Turkey's Military Quietly Stymies Goverment Blacklist

Turkey's Supreme Military Council (YAS) has quietly stymied an Islamist Erdogan government move to blacklist its generals as a coup threat.

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Chana Ya'ar,

Turkish PM Recep Tayyip Erdogan
Turkish PM Recep Tayyip Erdogan

Turkey's Supreme Military Council (YAS) has quietly stymied a government move to blacklist its generals as a coup threat against Islamist Prime Minister Recep Tayyip Erdogan's regime.

In a decision approved by President Abdullah Gul, the YAS promoted 47 colonels to the rank of general or admiral on Saturday.

The high command also officially retired 40 generals and admirals who were being held in custody on charges of coup plotting.

All had been scheduled for promotions a year ago, a move suspended by the Erdogan regime, and were among 55 top officers slated for retirement and discharge.

At the time, the chiefs of staff resigned en masse to protest the arrests, joining others who accused the ruling AKP (Justice and Development) party of political reasons for the move.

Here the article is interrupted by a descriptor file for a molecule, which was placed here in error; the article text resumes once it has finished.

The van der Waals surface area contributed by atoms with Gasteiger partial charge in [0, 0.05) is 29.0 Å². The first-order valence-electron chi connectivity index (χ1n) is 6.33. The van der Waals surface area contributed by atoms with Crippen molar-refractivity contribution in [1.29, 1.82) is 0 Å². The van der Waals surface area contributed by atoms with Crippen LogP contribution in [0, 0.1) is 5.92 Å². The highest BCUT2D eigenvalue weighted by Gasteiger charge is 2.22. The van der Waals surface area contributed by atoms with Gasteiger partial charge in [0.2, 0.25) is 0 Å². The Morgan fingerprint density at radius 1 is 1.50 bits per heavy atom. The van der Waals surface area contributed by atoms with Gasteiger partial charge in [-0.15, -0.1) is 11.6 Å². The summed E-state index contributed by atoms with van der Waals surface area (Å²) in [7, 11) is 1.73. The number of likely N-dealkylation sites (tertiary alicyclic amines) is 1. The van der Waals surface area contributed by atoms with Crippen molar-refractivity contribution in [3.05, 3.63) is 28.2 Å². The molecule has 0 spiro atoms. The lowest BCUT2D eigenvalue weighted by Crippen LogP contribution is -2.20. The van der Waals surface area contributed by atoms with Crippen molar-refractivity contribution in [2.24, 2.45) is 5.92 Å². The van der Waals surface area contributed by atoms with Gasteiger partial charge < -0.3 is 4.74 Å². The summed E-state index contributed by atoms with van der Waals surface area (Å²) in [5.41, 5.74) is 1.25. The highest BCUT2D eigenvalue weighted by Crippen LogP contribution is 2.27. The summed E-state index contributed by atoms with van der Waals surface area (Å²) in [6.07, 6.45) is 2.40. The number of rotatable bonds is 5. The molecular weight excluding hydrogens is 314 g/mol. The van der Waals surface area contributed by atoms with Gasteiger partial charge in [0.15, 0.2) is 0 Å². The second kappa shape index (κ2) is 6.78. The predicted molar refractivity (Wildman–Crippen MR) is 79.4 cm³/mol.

The government has likewise been detaining – and in some cases not even charging – journalists, attorneys and prominent academics. All are being held in connection with probes into “coup plots.”

It is the Turkish military that has traditionally secured the government's constitution, which is secular. Turkey's military has also staged three coups in the past 50 years. It also forced a fourth government, headed by Turkey's first Islamist prime minister, to quit in 1997.

Since the AKP swept to power in 2002, it has reined in the military's power by passing laws that meet European Union standards on democracy and appointing prosecutors and judges willing to try previously untouchable generals, Reuters reported.

Investigations into so-called “Ergenekon” and “Sledgehammer” plots against the Erdogan government over the past four years resulted the arrests of hundreds of Turkish army officers.